Coordinated Intake Hurts Privately Funded Shelters

Photo by David HagenThe Plain Dealer did a really nice overview of the problems homeless people are facing if they go to a private shelter before they go to the Central Intake site in Cleveland.  This is a huge issue that has brought Republican and Democratic lawmakers together to question this policy.  Democrats Fudge, Kaptur and Senator Brown as well as Republican Rob Portman have all written to the federal agency funding all these services to ask for a clear explanation. 

The policy started last year when folks at the City Mission and their female/family program known as Laura's Home were informed that if their residents spend even a night in the shelter before going to Coordinated Intake run by Frontline Services,  the County will declare the individual no longer homeless.  They will have to leave Laura's Home and become homeless again before they will be able to access any publicly funded shelter or service in Cuyahoga County.   We filed a complaint on behalf of three residents and had one additional resident contact us over the last eight months.  The Coordinated Intake and County refused to respond to the complaint.  We then went to the federal government at the Department of Housing and Urban Development to seek help for our clients and were denied any help.  HUD staff found that the County policy was consistent with the draft rules issued by HUD. 

All of this raises many questions.   Why would these women not be at least given the chance to access services if they were at Laura's Home before the Central Intake rules went into effect?  Why are taxpayers being denied public services because they did not follow rules that they did not know were required?  Why is the County annoying the privately funded shelters with this rule when the City Mission and Laura's Home have been critical component of the safety net? Why is the Federal government not providing stricter rules that would prevent discrimination of residents of religiously based shelters that do not rely on public tax payer dollars?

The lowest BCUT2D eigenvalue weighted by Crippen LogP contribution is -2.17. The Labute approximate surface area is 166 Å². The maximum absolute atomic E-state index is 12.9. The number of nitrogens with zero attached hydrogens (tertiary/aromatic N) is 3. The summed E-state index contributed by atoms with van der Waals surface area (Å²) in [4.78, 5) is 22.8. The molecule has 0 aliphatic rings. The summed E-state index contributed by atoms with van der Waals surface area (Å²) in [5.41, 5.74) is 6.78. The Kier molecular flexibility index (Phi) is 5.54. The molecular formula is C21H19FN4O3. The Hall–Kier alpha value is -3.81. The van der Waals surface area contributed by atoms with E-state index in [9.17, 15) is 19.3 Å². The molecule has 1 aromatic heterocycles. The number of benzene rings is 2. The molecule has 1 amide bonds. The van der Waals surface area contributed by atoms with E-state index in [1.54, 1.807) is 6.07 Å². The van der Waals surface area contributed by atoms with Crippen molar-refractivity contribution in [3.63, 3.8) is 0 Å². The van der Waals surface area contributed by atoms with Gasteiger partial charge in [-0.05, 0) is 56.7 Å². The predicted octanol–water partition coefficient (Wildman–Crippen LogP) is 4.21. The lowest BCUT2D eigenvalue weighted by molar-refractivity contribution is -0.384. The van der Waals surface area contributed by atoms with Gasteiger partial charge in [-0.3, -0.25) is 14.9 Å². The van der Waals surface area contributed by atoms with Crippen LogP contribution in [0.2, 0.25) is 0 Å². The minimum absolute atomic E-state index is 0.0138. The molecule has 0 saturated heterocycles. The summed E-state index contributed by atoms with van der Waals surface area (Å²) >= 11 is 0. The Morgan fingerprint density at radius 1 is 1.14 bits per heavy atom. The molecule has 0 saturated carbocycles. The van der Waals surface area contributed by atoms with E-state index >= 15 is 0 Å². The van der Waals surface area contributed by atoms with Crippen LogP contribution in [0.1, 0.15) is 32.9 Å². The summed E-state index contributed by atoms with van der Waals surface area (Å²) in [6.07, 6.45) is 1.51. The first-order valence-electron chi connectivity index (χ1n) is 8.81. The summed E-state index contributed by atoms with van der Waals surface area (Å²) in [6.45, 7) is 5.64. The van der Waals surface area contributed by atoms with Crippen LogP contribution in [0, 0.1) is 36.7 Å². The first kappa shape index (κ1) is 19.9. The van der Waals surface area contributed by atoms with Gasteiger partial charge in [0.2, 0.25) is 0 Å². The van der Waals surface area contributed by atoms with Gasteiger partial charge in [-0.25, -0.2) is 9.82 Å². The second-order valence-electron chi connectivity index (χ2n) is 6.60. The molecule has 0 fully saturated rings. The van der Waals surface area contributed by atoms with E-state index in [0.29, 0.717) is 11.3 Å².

Recently, a federal interpretation of a rule regarding the use of public and private, faith-based shelters has left some homeless Clevelanders seeking assistance from emergency shelters worse off than before they entered shelter.  The federal interpretation of this rule states that homeless people must first contact the county’s central intake office before going to an emergency shelter in order to keep their status as a homeless individual. This status allows a person or family access to county resources for the homeless.  Because of this federal misinterpretation, an individual or family who, after becoming homeless, seeks emergency shelter from a non-county shelter such as City Mission, St. Hermans, or Laura’s Home Women’s Crisis Center, without first going to central intake forfeits their status as homeless and consequently loses access to all county resources for the homeless. Many times, those seeking assistance from emergency shelters are unaware of this rule and therefore unknowingly break the rule and lose access to these resources.

Progress on amending this misinterpretation has been made in the last few weeks. On April 23rd, the website of U.S. Senator Rob Portman published a press release describing the efforts of Senator Rob Portman, Senator Sherrod Brown, and Congress member Marcia Fudge to inform the U.S. Department of Housing and Urban Development (HUD) of their concerns with the misinterpretation of this law that is causing homeless Ohioans difficulty.  The three lawmakers urge HUD to make certain that homeless people are not denied resources they need to become self-sufficient simply because they accidentally chose immediate shelter over future assistance by first going to an emergency, faith-based shelter.

In the press release, Portman states, “Faith-based organizations across Ohio like Cleveland’s City Mission play a crucial role in helping struggling families get back on their feet. I’m concerned by any regulations or interpretation of regulations that push Ohioans back onto the streets, instead of giving them the help they need from organizations like The City Mission.”

Additionally, the Cleveland Plain Dealer has also published an article on April 23rd discussing the misinterpretation as well as Fudge, Portman, and Brown’s recent efforts to urge the HUD to amend the problem.

The future of this issue is not yet clear.

by Brian Davis and Allison the BW intern

Posts reflect the opinion of those who sign the entry.

HUD Rejects Our Complaint About Coordinated Intake